Parrot Jungle

Parrot Jungle PostcardOne of the first tourist attractions in the Miami, Florida area, Parrot Jungle was established in 1936 by Franz & Louise Scherr. The park was moved from its original location in the suburb of Pinecrest to Watson Island in 2003 and renamed Parrot Jungle Island, but in 2007 it was renamed yet again to simply, Jungle Island. On the back:

This natural jungle is one of unspoiled tropical beauty. Here you will see wild orchids and other air plants, giant cypress, many varieties of palm and cacti, the strangler fig, and uncounted specimens of native and exotic flora.
Brightly colored birds are in evidence everywhere. The brilliant macaws and parrots perched on high limbs, while peafowl and pheasants strut below in gorgeous array.

Crapo Park

Crapo Park PostcardEstablished in 1895, Crapo Park (pronounced Cray-po) consists of 85 acres in Burlington, Iowa. The “Electric Fountain” shown here is known today as the Foehlinger Fountain, and displays it’s colors and varying spray patterns each year between Memorial Day and Labor Day.

Monkey Island

Monkey Island PostcardLocated within Riverside Park in Independence, Kansas is the Ralph Mitchell Zoo, and one of the historic attractions there is Monkey Island, a rhesus monkey exhibit that was constructed in 1932. The historic significance of Monkey Island lies in it being the birthplace of Miss Able, the first non-communist monkey in space. Launched on May 28, 1959, Miss Able returned safely to earth but died soon after during surgery to remove implanted electrodes. Sometimes fame is fleeting.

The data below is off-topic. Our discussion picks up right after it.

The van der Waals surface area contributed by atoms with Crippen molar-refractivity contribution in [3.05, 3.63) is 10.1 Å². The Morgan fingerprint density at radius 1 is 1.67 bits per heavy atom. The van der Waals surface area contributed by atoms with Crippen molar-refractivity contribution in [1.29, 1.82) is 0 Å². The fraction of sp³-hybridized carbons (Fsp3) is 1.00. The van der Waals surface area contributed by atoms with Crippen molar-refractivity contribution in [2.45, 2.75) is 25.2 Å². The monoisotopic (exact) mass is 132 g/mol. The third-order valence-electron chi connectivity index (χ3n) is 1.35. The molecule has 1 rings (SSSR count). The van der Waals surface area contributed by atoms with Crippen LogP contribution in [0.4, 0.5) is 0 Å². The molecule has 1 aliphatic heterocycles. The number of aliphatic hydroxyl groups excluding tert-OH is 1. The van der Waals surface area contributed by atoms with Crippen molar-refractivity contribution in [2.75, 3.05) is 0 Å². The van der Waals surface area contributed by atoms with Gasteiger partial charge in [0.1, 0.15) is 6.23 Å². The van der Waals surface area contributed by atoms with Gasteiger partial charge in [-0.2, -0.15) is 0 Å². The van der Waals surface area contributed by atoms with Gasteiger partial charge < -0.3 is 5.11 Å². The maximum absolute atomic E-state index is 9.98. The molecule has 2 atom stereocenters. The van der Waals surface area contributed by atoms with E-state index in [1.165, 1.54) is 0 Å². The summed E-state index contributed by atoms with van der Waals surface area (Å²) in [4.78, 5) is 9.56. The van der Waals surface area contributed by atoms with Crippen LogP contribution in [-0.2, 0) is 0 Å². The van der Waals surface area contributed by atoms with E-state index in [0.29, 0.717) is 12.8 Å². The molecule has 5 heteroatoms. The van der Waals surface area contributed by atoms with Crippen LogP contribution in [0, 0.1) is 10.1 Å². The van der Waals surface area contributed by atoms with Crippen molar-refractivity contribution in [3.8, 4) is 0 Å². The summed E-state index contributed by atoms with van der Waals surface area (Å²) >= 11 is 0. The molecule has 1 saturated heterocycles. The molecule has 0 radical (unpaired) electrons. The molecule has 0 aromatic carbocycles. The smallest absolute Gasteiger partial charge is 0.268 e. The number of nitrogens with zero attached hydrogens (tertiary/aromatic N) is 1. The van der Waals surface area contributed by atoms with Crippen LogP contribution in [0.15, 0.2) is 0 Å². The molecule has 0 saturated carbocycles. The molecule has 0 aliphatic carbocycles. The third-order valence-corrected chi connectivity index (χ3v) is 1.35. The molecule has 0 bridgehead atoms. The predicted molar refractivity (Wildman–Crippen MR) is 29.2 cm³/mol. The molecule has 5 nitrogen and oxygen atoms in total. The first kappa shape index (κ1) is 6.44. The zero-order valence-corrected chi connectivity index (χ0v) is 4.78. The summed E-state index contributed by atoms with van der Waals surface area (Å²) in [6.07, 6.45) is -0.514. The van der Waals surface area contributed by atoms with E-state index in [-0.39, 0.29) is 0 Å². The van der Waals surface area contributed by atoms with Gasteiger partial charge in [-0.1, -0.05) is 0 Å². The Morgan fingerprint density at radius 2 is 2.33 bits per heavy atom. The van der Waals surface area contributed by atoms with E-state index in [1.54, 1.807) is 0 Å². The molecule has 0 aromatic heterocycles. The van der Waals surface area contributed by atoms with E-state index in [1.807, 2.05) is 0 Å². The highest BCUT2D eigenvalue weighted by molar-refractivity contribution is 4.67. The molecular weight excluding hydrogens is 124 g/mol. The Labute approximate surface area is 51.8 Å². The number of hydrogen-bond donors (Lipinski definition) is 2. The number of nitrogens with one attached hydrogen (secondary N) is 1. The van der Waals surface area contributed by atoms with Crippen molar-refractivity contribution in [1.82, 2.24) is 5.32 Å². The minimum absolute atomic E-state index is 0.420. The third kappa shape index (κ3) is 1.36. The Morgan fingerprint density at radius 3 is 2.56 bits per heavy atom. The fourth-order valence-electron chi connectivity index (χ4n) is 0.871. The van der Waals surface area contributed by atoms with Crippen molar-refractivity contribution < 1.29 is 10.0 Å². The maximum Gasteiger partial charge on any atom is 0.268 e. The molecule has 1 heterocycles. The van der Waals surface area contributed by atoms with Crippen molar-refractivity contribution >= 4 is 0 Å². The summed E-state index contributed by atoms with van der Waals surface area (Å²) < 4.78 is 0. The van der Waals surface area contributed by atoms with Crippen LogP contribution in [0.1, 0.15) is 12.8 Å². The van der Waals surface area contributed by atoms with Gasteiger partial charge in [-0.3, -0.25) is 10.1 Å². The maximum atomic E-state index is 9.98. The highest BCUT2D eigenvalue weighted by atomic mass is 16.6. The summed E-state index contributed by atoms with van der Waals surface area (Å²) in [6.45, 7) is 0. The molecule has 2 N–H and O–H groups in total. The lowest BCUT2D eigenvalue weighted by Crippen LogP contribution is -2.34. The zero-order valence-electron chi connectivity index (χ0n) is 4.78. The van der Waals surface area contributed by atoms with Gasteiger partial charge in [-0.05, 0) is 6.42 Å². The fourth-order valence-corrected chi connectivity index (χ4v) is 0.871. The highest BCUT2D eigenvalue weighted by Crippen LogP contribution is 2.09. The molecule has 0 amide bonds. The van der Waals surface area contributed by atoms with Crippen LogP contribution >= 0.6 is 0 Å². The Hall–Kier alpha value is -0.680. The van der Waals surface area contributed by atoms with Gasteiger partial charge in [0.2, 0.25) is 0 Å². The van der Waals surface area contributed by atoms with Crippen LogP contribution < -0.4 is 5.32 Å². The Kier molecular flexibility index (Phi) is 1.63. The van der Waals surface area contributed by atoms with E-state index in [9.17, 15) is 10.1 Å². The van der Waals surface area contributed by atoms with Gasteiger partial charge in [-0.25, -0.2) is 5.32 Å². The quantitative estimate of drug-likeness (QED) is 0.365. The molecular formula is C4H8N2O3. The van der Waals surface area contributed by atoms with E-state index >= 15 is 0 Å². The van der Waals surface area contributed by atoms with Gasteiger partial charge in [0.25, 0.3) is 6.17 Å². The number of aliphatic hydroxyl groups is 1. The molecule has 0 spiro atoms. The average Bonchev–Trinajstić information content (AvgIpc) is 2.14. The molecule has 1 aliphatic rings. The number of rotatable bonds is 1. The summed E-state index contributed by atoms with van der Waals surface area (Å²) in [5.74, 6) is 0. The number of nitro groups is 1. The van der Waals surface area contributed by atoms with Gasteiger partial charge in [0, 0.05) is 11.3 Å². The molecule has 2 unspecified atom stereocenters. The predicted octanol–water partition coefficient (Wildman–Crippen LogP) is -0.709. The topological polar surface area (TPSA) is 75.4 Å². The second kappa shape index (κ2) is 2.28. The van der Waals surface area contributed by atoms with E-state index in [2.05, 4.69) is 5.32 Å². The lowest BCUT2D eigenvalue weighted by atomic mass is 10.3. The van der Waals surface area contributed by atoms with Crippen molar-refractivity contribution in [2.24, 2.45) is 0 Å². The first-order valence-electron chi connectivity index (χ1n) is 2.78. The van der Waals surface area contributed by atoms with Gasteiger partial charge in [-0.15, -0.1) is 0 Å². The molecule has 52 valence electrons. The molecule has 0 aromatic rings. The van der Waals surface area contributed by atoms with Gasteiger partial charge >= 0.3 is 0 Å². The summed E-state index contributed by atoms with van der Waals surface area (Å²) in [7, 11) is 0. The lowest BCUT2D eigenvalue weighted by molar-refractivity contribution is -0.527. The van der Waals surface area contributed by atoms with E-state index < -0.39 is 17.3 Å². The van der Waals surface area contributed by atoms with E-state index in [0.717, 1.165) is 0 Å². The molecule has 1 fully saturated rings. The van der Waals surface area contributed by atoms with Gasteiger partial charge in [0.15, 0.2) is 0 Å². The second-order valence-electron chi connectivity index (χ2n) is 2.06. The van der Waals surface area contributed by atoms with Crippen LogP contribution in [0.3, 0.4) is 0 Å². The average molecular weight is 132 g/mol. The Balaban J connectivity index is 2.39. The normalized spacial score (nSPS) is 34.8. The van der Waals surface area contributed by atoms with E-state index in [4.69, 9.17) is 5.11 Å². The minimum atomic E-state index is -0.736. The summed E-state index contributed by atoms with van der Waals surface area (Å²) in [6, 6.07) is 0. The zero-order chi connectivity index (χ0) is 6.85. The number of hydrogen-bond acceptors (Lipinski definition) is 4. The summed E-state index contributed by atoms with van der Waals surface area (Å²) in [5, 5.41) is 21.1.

Pavilion on Belle Isle

Belle Isle PostcardNamed “Hog Island” by French colonists in the 18th century, Belle Isle is located in the Detroit River. On the back:

PAVILION, BELLE ISLE.-Detroit’s principal recreation spot, is an island in the Detroit river connected with the city by a bridge, 8 feet less than half a mile in length. It comprises 702 acres, is over two miles long and boasts over 20 miles of fine macadam roadway. A fine zoo, aquarium, horticultural building, swimming and skating pavilions, casino and boat livery are in connection. The city has expended over $1,500.00 on it since its purchase in 1879.

Prospect Park

Prospect Park PostcardOpened to the public in 1897, Brooklyn’s Prospect Park was designed by Frederick Law Olmsted and Calvert Vaux following the completion of their work on Manhattan’s Central Park. This undivided back view of the park and its shelter house was postmarked in 1906.